By Jennifer Rubin
The Concord Monitor in New Hampshire reported last week:
Even if Kasich were certain to run, however, there’d be considerable question as to whether he’d run as a Republican. His future in the Republican Party and the future of the party itself are now very much in doubt.
If President Donald Trump actually completes his term and runs again in 2020, it will be because the GOP rallied around him, kicked to the curb any sliver of doubt about supporting a racist and misogynist, and gave up the pretense it is the vanguard of constitutional conservatism and Abraham Lincoln. In the fully and permanently Trumpized GOP, it would be impossible for Kasich, a fiscal conservative, an advocate of immigration reform and a traditional internationalist in foreign policy, to find a majority or even plurality to support him. Kasich has taken on Trump again and again, whether on health care, on foreign policy or on immigration, but the vast majority of Republicans have stuck with Trump and his agenda.
If Trump runs again in 2020, Kasich would seem far better suited for an independent run. Yes, we know, independents historically have fared poorly. Yes, we know, the difficulties involved in gaining ballot access are significant. However, the completed metamorphosis of the GOP into an ethno-nationalist party would leave a political vacuum. The desire for a new political grouping – especially if the Democratic Party goes far left – could be palpable.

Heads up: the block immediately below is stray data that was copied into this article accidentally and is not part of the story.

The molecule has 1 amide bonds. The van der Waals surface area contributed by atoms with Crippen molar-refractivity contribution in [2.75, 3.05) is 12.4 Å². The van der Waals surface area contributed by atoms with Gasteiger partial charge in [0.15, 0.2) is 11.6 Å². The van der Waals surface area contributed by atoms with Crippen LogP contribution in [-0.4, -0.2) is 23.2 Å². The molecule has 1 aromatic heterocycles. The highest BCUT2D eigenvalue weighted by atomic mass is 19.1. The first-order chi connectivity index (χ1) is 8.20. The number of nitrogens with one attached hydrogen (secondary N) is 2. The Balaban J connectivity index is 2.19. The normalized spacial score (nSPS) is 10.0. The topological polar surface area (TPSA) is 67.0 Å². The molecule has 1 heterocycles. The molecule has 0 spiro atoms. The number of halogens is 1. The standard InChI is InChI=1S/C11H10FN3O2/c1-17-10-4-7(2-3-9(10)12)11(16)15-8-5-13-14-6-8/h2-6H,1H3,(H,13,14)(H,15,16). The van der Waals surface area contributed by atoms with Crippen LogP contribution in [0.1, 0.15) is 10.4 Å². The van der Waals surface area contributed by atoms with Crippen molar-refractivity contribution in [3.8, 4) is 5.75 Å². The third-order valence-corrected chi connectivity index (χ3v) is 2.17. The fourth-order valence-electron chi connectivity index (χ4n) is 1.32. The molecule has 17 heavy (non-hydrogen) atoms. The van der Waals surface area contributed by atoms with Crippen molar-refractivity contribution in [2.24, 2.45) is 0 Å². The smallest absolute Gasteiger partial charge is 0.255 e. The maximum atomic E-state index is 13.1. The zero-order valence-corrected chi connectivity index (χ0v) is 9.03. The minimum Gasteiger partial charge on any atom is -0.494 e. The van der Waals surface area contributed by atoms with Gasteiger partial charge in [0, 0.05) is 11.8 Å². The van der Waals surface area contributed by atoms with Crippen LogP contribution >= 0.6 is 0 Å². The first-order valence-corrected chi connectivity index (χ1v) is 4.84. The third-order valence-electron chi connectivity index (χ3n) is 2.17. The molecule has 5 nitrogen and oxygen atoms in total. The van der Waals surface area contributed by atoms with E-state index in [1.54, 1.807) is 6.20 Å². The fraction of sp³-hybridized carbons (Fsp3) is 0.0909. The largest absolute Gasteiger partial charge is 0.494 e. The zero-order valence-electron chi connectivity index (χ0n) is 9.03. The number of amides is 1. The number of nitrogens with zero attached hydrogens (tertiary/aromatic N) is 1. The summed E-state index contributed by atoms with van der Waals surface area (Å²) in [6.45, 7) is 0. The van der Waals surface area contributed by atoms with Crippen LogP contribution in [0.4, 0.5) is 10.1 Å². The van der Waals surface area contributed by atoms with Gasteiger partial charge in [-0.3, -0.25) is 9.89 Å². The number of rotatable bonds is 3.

I am for strong borders and immigration, but we cannot project an image that we don’t love our friends and our neighbors who are part of our culture. It’s just not right. pic.twitter.com/IOR7eVOFoy
— John Kasich (@JohnKasich) January 17, 2018
Former New Hampshire Republican senator Gordon Humphrey tells me, “2020 offers an opportunity for someone in the Reagan/Kemp mold to run as an independent, promising to unite the country on the basis of civility and decency in public discourse and respect for the Constitution and to pursue traditional conservative policies of limited government, strong defense, and assertive promotion of freedom and free trade in foreign policy.”
In Humphrey’s view, “the Republican 2020 nomination will not be worth fighting for. Trump and his unprincipled Republican enablers have so soiled the brand that it will not recover for a very long time.”
In the meantime, Humphrey argues, “there is now a broad avenue between the parties that would collect the votes of traditional conservatives from both parties and from the ranks of independents, constituting a plurality, if not a majority, in the general election.”
As he points out, New Hampshire has more independent voters than it does either Democrats or Republicans. (Humphrey himself re-registered as an independent the day after the presidential election.) It is noteworthy that Humphrey strongly supported Kasich in 2016. New Hampshire, then, would be a natural place to start a third-party or independent run.